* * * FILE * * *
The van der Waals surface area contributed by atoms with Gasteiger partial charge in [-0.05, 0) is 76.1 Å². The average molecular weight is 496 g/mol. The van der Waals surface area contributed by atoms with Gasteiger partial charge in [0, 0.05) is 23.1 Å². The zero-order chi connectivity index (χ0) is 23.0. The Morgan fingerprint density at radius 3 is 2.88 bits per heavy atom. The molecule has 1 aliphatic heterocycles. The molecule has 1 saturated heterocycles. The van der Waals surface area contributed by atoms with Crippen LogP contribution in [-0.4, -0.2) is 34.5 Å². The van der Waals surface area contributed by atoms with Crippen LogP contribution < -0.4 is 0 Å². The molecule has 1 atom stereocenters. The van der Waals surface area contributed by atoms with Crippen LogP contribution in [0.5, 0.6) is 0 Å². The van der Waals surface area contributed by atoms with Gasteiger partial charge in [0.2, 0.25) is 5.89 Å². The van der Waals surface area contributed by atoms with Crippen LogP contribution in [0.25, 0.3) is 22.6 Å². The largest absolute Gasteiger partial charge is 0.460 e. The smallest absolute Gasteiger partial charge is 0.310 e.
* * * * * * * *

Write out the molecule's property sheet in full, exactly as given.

The van der Waals surface area contributed by atoms with Gasteiger partial charge in [-0.05, 0) is 76.1 Å². The average molecular weight is 496 g/mol. The van der Waals surface area contributed by atoms with Gasteiger partial charge in [0, 0.05) is 23.1 Å². The zero-order chi connectivity index (χ0) is 23.0. The Morgan fingerprint density at radius 3 is 2.88 bits per heavy atom. The molecule has 1 aliphatic heterocycles. The molecule has 1 saturated heterocycles. The van der Waals surface area contributed by atoms with Crippen LogP contribution in [-0.4, -0.2) is 34.5 Å². The van der Waals surface area contributed by atoms with Crippen LogP contribution < -0.4 is 0 Å². The molecule has 1 atom stereocenters. The van der Waals surface area contributed by atoms with Crippen LogP contribution in [0.5, 0.6) is 0 Å². The van der Waals surface area contributed by atoms with Gasteiger partial charge in [0.2, 0.25) is 5.89 Å². The van der Waals surface area contributed by atoms with Crippen LogP contribution in [0.25, 0.3) is 22.6 Å². The largest absolute Gasteiger partial charge is 0.460 e. The smallest absolute Gasteiger partial charge is 0.310 e.